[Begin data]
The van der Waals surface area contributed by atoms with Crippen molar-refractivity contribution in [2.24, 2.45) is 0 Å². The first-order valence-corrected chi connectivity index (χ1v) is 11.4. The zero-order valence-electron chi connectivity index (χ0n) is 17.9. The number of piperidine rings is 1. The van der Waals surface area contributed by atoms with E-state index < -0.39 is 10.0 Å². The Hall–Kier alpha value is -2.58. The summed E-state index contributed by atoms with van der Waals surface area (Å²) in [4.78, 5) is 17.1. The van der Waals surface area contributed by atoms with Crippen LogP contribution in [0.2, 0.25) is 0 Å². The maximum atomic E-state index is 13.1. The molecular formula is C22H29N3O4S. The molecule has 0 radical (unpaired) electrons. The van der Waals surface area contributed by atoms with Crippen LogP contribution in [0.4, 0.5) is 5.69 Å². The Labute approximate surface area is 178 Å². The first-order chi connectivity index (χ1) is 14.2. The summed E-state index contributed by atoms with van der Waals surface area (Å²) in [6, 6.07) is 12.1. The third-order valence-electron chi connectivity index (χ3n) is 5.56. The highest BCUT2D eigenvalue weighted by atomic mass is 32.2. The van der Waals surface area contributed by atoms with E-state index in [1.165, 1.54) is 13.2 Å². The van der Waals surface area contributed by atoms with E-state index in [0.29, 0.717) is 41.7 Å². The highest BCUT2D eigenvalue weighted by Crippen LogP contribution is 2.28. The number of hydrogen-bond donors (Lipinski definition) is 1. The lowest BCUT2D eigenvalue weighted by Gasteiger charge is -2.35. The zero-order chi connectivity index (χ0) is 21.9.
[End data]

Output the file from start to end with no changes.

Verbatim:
The van der Waals surface area contributed by atoms with Crippen molar-refractivity contribution in [2.24, 2.45) is 0 Å². The first-order valence-corrected chi connectivity index (χ1v) is 11.4. The zero-order valence-electron chi connectivity index (χ0n) is 17.9. The number of piperidine rings is 1. The van der Waals surface area contributed by atoms with E-state index < -0.39 is 10.0 Å². The Hall–Kier alpha value is -2.58. The summed E-state index contributed by atoms with van der Waals surface area (Å²) in [4.78, 5) is 17.1. The van der Waals surface area contributed by atoms with Crippen LogP contribution in [0.2, 0.25) is 0 Å². The maximum atomic E-state index is 13.1. The molecular formula is C22H29N3O4S. The molecule has 0 radical (unpaired) electrons. The van der Waals surface area contributed by atoms with Crippen LogP contribution in [0.4, 0.5) is 5.69 Å². The Labute approximate surface area is 178 Å². The first-order chi connectivity index (χ1) is 14.2. The summed E-state index contributed by atoms with van der Waals surface area (Å²) in [6, 6.07) is 12.1. The third-order valence-electron chi connectivity index (χ3n) is 5.56. The highest BCUT2D eigenvalue weighted by atomic mass is 32.2. The van der Waals surface area contributed by atoms with E-state index in [1.165, 1.54) is 13.2 Å². The van der Waals surface area contributed by atoms with E-state index in [0.29, 0.717) is 41.7 Å². The highest BCUT2D eigenvalue weighted by Crippen LogP contribution is 2.28. The number of hydrogen-bond donors (Lipinski definition) is 1. The lowest BCUT2D eigenvalue weighted by Gasteiger charge is -2.35. The zero-order chi connectivity index (χ0) is 21.9.